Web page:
A fascinating social experiment is about to begin in the Arab state of Saudi Arabia.
Under Saudi Sharia law, women are accorded anything but equal rights – most famously, they must be chaperoned while outdoors and are forbidden to drive (although enforcement of the latter is lax in rural areas). Far more importantly, their economic freedom is severely curtailed: while some 70% of University attendees are female, women make up less than 15% of the workforce. Progressive? Hardly.
So, what to make of news that the Saudis are building a women-only industrial city in the Eastern Province of Hofuf – with similar plans for four more cities elsewhere? As the Guardian reports here, it’s a project developed by the Saudi Industrial Property Authority (MODON), from a proposal by a group of Saudi businesswomen. The stated aim is to provide a place for women to develop their own economic potential, including – to quote businesswoman Hussan al-Aun – “a specialised training centre to help women develop their talents and train them to work at factories. This is essential to cut unemployment among our female graduates.”
It’s very easy to see this as a cold-blooded money-grabbing move by a government keen to find an apparently progressive way to reinforce sexual segregation while boosting the economy – but is it that simple? Last year King Abdullah announced that from 2015, women could vote in local elections and consultative assemblies – and earlier this year a ban on employing women in lingerie and cosmetic shops was overturned. These are not token reforms.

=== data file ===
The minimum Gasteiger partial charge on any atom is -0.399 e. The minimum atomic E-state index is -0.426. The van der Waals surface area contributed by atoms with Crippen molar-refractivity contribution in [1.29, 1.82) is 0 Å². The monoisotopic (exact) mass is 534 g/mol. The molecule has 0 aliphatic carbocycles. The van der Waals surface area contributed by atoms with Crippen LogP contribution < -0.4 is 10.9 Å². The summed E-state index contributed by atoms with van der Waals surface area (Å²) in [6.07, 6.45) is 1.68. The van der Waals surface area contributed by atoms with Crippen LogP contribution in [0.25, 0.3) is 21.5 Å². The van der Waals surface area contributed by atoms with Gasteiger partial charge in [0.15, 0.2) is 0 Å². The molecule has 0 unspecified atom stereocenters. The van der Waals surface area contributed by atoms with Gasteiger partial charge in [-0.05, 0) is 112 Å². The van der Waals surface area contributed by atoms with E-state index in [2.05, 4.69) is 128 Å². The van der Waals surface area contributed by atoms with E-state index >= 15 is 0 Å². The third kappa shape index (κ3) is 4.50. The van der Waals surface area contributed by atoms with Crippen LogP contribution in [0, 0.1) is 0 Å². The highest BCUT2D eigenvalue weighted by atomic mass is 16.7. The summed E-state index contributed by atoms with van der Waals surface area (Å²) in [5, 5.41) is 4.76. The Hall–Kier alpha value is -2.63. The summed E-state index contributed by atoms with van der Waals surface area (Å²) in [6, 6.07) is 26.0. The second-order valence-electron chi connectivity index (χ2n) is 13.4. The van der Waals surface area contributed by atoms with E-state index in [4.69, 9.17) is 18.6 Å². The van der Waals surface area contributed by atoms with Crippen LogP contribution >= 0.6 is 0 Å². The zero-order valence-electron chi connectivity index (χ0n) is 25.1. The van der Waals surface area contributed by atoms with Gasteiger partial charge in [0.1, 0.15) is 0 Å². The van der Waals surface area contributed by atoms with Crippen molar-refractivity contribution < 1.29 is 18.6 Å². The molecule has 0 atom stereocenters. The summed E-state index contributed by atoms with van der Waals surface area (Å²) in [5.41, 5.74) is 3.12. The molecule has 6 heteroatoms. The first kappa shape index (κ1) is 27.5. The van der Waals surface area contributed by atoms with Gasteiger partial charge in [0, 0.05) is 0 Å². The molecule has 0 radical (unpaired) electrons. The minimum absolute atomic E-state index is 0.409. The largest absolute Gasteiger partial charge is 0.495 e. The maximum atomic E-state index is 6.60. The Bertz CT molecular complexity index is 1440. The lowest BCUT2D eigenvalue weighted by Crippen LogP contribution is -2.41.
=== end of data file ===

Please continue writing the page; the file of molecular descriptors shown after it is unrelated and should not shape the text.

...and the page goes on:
It’s also important to note that the best way to start a revolution is to gather together members of an underdog class in one place and give them the tools to develop a power base – or, put another way by Zoe Williams at the Guardian:
…when you educate people, refuse to let them work and then suddenly unleash them, en masse, into economic productivity, that’s almost an open invitation to them to be better than you.
None of this will be lost to the pro-segregationists – and let’s not forget that this is the country where private companies are violating employment law by openly hiring only single or non-pregnant married women. However this plays out, there will be considerable pressure to undermine any unofficial independence movement for women, or the ascendancy of women’s rights in the Saudi workplace. But for now? In a region housing some of the world’s richest people, money brings respect – and demonstrating a flair for earning money could be exactly the way Saudi women could fight against systemic prejudice.